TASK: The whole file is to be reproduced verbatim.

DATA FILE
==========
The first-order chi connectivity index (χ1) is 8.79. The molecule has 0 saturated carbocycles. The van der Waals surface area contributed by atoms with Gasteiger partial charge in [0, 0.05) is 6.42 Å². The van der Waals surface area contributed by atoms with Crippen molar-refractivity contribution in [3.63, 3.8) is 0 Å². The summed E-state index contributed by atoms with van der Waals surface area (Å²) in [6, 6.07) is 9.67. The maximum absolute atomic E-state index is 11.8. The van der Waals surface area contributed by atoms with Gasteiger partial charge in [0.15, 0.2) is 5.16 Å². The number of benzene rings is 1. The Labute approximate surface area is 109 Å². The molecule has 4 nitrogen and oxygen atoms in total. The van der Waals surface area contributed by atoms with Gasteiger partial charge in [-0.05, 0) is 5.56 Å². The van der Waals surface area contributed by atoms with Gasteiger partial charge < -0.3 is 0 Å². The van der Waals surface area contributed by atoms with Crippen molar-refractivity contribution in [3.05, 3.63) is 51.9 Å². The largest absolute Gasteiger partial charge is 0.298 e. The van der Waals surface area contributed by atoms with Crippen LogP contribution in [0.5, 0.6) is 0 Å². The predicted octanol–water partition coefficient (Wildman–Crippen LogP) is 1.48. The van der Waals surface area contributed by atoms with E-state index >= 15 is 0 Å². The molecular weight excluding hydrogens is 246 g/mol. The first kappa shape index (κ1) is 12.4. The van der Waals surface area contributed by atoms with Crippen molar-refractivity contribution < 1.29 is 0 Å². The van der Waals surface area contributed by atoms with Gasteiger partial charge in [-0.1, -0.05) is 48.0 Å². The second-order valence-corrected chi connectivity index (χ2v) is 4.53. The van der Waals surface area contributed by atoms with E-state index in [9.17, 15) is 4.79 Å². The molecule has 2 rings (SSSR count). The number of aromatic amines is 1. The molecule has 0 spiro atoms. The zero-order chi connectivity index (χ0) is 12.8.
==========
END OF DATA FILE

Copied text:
The first-order chi connectivity index (χ1) is 8.79. The molecule has 0 saturated carbocycles. The van der Waals surface area contributed by atoms with Gasteiger partial charge in [0, 0.05) is 6.42 Å². The van der Waals surface area contributed by atoms with Crippen molar-refractivity contribution in [3.63, 3.8) is 0 Å². The summed E-state index contributed by atoms with van der Waals surface area (Å²) in [6, 6.07) is 9.67. The maximum absolute atomic E-state index is 11.8. The van der Waals surface area contributed by atoms with Gasteiger partial charge in [0.15, 0.2) is 5.16 Å². The number of benzene rings is 1. The Labute approximate surface area is 109 Å². The molecule has 4 nitrogen and oxygen atoms in total. The van der Waals surface area contributed by atoms with Gasteiger partial charge in [-0.05, 0) is 5.56 Å². The van der Waals surface area contributed by atoms with Gasteiger partial charge < -0.3 is 0 Å². The van der Waals surface area contributed by atoms with Crippen molar-refractivity contribution in [3.05, 3.63) is 51.9 Å². The largest absolute Gasteiger partial charge is 0.298 e. The van der Waals surface area contributed by atoms with Crippen LogP contribution in [0.5, 0.6) is 0 Å². The predicted octanol–water partition coefficient (Wildman–Crippen LogP) is 1.48. The van der Waals surface area contributed by atoms with E-state index >= 15 is 0 Å². The molecular weight excluding hydrogens is 246 g/mol. The first kappa shape index (κ1) is 12.4. The van der Waals surface area contributed by atoms with Crippen molar-refractivity contribution < 1.29 is 0 Å². The van der Waals surface area contributed by atoms with Gasteiger partial charge in [-0.1, -0.05) is 48.0 Å². The second-order valence-corrected chi connectivity index (χ2v) is 4.53. The van der Waals surface area contributed by atoms with E-state index in [9.17, 15) is 4.79 Å². The molecule has 2 rings (SSSR count). The number of aromatic amines is 1. The molecule has 0 spiro atoms. The zero-order chi connectivity index (χ0) is 12.8.